As the writer of a weekly post that tends to look at the intersection between human behavior and technology, I’ve found the past 18 months interesting. And by interesting, I mean a twisted ride through gut-wrenching change unlike anything I have ever seen before.
I can’t even narrow it down to 18 months. Before that, there was plenty more that was “unprecedented” -- to berry-pick a word from my post from a few weeks back. I have now been writing for MediaPost in one place or another for 17 years. My very first post was on Aug. 19, 2004. That was 829 posts ago. If you add the additional posts I’ve done for my own blog -- outofmygord.com -- I’ve just ticked over 1,100 on my odometer. That’s a lot of soul-searching about technology. And the last several months have still been in a class by themselves.
Now, part of this might be where my own head is. Believe it or not, I do sometimes try to write something positive. But as soon as my fingers hit the keyboard, things seem to spiral downwards. Every path I take seems to take me somewhere dark. Precious little has sparked optimism in my soul.
Today, for example, prior to writing this, I took three passes at writing something else. Each quickly took a swerve towards impending doom.
I’m getting very tired of this. I can only imagine how you feel, reading it.
So I finally decided to try a thought experiment. “What if,” I wondered, “we had gone through the past 18 months without the technology we take for granted? What if there were no Internet, no computers, no mobile devices? What if we had lived through the pandemic with only the technology we had, say, a hundred years ago, during the global pandemic of the Spanish Flu starting in 1918? Perhaps the best way to determine the sum total contribution of technology is to do it by process of elimination.”
Let’s get the negatives out of the way. First, you might say that technology enabled the flood of misinformation and conspiracy theorizing that has been so top-of-mind for us. Well, yes -- and no.
Distrust in authority is nothing new. It’s always been there, at one end of a bell curve that spans the attitudes of our society. And nothing brings the outliers of society into global focus faster than a crisis that affects all of us.
There was public pushback against the very first vaccine ever invented, the smallpox vaccine. Now granted, the early method was to rub pus from a cowpox blister into a cut in your skin and hope for the best. But it worked. Smallpox is now a thing of the past.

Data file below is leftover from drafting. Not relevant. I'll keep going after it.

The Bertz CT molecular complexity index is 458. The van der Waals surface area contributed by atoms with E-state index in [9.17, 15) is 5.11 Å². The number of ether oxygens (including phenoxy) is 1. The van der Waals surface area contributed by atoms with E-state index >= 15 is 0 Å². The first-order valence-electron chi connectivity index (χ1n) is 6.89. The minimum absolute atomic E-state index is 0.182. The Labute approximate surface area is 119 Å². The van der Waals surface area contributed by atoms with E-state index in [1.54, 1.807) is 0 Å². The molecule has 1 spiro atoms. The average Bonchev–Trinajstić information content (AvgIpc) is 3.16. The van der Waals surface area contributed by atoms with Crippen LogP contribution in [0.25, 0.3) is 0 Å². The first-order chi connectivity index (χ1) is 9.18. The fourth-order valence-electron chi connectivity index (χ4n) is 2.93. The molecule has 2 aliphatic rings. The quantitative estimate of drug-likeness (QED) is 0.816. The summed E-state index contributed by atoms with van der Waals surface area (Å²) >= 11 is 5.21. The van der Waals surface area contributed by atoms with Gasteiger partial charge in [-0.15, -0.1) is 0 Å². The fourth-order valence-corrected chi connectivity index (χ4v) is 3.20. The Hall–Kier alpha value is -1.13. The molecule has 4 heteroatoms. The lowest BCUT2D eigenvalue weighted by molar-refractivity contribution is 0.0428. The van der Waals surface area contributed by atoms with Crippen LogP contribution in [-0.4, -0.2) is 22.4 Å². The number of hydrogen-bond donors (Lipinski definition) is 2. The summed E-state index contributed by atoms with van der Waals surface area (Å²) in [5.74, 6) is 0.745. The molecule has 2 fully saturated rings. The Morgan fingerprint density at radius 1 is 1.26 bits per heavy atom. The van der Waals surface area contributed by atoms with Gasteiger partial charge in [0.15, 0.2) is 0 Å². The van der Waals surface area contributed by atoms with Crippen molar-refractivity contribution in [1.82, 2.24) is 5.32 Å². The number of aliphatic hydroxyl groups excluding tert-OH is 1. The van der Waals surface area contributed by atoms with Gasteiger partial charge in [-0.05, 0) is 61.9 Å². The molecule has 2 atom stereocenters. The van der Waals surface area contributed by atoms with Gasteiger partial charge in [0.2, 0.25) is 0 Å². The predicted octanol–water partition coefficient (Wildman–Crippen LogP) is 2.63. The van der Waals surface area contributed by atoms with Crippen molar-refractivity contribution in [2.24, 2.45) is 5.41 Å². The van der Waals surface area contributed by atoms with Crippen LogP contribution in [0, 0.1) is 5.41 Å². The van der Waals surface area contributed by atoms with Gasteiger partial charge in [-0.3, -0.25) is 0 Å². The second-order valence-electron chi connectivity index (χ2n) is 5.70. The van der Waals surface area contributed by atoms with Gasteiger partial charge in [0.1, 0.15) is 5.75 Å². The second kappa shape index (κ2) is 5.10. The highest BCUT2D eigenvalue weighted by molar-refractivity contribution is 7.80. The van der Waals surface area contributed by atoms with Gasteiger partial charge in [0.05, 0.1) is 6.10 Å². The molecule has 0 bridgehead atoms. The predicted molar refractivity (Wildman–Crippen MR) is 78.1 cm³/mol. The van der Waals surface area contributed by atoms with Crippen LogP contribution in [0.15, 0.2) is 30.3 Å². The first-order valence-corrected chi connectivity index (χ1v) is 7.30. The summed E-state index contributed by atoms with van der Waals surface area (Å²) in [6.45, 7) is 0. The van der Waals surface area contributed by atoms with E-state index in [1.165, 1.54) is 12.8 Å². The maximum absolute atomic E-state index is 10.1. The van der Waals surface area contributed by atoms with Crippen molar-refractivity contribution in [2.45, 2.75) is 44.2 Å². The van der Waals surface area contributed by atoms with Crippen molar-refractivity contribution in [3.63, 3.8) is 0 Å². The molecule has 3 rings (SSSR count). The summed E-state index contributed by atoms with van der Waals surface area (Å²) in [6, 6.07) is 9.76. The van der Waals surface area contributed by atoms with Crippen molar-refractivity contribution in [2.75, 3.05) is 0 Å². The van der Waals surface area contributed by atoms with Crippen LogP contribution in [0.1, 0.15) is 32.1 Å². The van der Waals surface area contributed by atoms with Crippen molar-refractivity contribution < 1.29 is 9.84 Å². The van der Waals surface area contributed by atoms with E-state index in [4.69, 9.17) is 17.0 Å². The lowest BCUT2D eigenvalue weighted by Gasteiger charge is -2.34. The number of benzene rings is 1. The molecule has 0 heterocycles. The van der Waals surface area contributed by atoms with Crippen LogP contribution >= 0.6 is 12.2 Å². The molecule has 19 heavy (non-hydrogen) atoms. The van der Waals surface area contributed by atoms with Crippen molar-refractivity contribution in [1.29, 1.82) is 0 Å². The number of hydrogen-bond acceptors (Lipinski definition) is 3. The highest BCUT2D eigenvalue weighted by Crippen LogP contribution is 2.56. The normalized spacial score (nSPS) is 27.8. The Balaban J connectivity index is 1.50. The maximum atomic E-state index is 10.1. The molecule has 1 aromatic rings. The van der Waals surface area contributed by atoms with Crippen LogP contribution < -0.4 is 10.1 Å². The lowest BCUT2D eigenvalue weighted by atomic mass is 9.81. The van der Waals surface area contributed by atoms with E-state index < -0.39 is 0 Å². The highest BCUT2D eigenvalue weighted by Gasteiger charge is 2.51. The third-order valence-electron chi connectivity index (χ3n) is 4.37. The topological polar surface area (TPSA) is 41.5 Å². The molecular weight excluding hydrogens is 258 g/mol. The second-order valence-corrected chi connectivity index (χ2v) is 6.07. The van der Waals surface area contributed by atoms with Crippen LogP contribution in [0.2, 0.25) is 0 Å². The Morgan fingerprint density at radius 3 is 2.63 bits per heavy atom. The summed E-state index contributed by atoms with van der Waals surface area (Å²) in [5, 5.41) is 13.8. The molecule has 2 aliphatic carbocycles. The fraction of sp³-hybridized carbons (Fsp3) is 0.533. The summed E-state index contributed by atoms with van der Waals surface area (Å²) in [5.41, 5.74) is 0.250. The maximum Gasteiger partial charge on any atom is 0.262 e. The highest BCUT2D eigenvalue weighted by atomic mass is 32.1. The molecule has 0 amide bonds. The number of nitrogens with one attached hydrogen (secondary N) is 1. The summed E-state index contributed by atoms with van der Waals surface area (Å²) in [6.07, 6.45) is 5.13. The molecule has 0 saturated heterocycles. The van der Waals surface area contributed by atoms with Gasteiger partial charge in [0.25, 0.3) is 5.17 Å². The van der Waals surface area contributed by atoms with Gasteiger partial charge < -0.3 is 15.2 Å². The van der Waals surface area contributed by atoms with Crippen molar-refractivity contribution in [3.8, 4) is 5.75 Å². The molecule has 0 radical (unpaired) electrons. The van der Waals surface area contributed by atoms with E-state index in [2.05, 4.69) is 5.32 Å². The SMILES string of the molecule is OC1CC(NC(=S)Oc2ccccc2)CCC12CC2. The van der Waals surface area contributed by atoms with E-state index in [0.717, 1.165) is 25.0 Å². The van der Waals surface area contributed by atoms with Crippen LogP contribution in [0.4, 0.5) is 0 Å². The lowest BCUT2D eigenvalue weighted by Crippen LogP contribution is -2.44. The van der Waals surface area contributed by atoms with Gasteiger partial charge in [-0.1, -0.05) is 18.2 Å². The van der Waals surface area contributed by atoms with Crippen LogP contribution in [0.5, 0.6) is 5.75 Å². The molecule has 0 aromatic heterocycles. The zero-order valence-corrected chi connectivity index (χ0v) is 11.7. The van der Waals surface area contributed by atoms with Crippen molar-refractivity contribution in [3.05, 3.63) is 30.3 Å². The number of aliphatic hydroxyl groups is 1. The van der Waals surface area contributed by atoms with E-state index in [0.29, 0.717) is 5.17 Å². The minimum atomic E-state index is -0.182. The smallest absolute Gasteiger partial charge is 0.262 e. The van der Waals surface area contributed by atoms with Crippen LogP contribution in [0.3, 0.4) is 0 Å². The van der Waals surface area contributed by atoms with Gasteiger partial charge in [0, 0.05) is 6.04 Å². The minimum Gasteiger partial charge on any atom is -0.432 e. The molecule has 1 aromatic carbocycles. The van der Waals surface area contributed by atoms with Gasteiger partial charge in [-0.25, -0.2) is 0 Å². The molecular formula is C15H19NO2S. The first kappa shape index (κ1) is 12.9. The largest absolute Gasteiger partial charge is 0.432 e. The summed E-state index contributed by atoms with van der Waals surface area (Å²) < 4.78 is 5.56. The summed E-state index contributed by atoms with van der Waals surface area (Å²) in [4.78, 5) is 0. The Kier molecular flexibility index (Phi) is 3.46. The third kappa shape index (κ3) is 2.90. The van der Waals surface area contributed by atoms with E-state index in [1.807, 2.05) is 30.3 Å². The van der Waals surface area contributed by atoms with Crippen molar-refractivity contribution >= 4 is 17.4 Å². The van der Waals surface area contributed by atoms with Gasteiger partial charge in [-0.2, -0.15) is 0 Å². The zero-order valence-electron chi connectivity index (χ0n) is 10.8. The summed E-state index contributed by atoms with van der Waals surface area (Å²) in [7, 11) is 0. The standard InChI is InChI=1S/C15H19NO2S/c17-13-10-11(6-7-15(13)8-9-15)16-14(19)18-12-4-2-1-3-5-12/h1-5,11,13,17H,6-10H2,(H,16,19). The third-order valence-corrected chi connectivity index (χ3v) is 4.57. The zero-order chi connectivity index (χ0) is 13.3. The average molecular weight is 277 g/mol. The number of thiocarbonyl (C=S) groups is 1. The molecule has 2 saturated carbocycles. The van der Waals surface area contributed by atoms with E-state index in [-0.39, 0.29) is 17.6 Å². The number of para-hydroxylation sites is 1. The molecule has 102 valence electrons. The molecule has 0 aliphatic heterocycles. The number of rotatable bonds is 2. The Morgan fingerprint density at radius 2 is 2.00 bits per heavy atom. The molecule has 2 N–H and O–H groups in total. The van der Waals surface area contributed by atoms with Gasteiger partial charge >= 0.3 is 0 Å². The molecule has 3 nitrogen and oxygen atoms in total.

And, if we are talking about pushback against public health measures, that’s nothing new either. Exactly the same thing happened during the 1918-1919 pandemic. Here’s one eerily familiar excerpt from a journal article looking at the issue: “Public-gathering bans also exposed tensions about what constituted essential vs. unessential activities. Those forced to close their facilities complained about those allowed to stay open. For example, in New Orleans, municipal public health authorities closed churches but not stores, prompting a protest from one of the city's Roman Catholic priests.”
What is different, thanks to technology, is that public resistance is so much more apparent than it’s ever been before. And that resistance is coming attached to faces and names we know. People are posting opinions on social media that they would probably never say to you in a face-to-face setting, especially if they knew you disagreed with them.
Our public and private discourse is now held at arm’s length by technology. Gone are all the moderating effects that come with sharing the same physical space.
Try as I might, I couldn’t think of another “con” that technology has brought to the past 18 months. The “pro” list, however, is far too long to cover in this post, so I’ll just mention a few that come immediately to mind.
Let’s begin with the counterpoint to the before-mentioned con: the misinformation factor. While misinformation was definitely spread over the past year and a half, so was reliable, factual information. Those of us willing to pay attention to the facts were able to find out what we needed in order to practice public health measures at a speed previously unimagined. Without technology, we would have been slower to act, and -- perhaps -- fewer of us would have acted at all. At worst, in this case technology probably nets out to zero.
But technology also enabled the world to keep functioning, even if it was in a different form. Working from home would have been impossible without technology. Commercial engines kept chugging along. Business meetings switched to online platforms. The Dow Jones Industrial Average, as of the writing of this, is over 20% higher than it was before the pandemic.
In contrast, if you look at stock market performance over the 1918-1919 pandemic, the stock market was almost 32% lower at the end of the third wave than it was at the start of the first. Of course, there are other factors to consider, but I suspect we can thank technology for at least some of that.
It’s easy to point to the negatives that technology brings. But if you consider it as a whole, technology is overwhelmingly a blessing.
What was interesting to me in this thought experiment was how apparent it was that technology keeps the cogs of our society functioning more effectively -- but if there is a price to be paid, it typically comes at the cost of our social bonds.